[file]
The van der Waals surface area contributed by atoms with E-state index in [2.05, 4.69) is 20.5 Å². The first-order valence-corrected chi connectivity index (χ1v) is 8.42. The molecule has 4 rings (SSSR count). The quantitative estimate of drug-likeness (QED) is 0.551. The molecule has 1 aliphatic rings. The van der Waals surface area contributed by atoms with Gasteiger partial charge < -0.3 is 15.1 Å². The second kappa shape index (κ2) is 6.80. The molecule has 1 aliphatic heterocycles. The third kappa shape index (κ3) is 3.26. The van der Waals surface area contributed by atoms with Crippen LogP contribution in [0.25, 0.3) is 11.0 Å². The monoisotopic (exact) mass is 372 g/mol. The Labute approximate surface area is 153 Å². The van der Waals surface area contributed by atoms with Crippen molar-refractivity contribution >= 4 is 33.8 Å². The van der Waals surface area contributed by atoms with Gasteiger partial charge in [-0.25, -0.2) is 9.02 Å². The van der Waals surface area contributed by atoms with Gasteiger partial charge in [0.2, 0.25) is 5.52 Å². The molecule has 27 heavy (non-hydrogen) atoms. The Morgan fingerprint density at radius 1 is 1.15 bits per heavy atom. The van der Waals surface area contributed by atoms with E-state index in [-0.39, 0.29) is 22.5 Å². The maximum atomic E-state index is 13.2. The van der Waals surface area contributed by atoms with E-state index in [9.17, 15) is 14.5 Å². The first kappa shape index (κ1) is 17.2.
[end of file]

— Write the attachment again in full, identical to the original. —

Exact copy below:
The van der Waals surface area contributed by atoms with E-state index in [2.05, 4.69) is 20.5 Å². The first-order valence-corrected chi connectivity index (χ1v) is 8.42. The molecule has 4 rings (SSSR count). The quantitative estimate of drug-likeness (QED) is 0.551. The molecule has 1 aliphatic rings. The van der Waals surface area contributed by atoms with Gasteiger partial charge < -0.3 is 15.1 Å². The second kappa shape index (κ2) is 6.80. The molecule has 1 aliphatic heterocycles. The third kappa shape index (κ3) is 3.26. The van der Waals surface area contributed by atoms with Crippen LogP contribution in [0.25, 0.3) is 11.0 Å². The monoisotopic (exact) mass is 372 g/mol. The Labute approximate surface area is 153 Å². The van der Waals surface area contributed by atoms with Crippen molar-refractivity contribution >= 4 is 33.8 Å². The van der Waals surface area contributed by atoms with Gasteiger partial charge in [-0.25, -0.2) is 9.02 Å². The van der Waals surface area contributed by atoms with Gasteiger partial charge in [0.2, 0.25) is 5.52 Å². The molecule has 27 heavy (non-hydrogen) atoms. The Morgan fingerprint density at radius 1 is 1.15 bits per heavy atom. The van der Waals surface area contributed by atoms with E-state index in [-0.39, 0.29) is 22.5 Å². The maximum atomic E-state index is 13.2. The van der Waals surface area contributed by atoms with E-state index in [9.17, 15) is 14.5 Å². The first kappa shape index (κ1) is 17.2.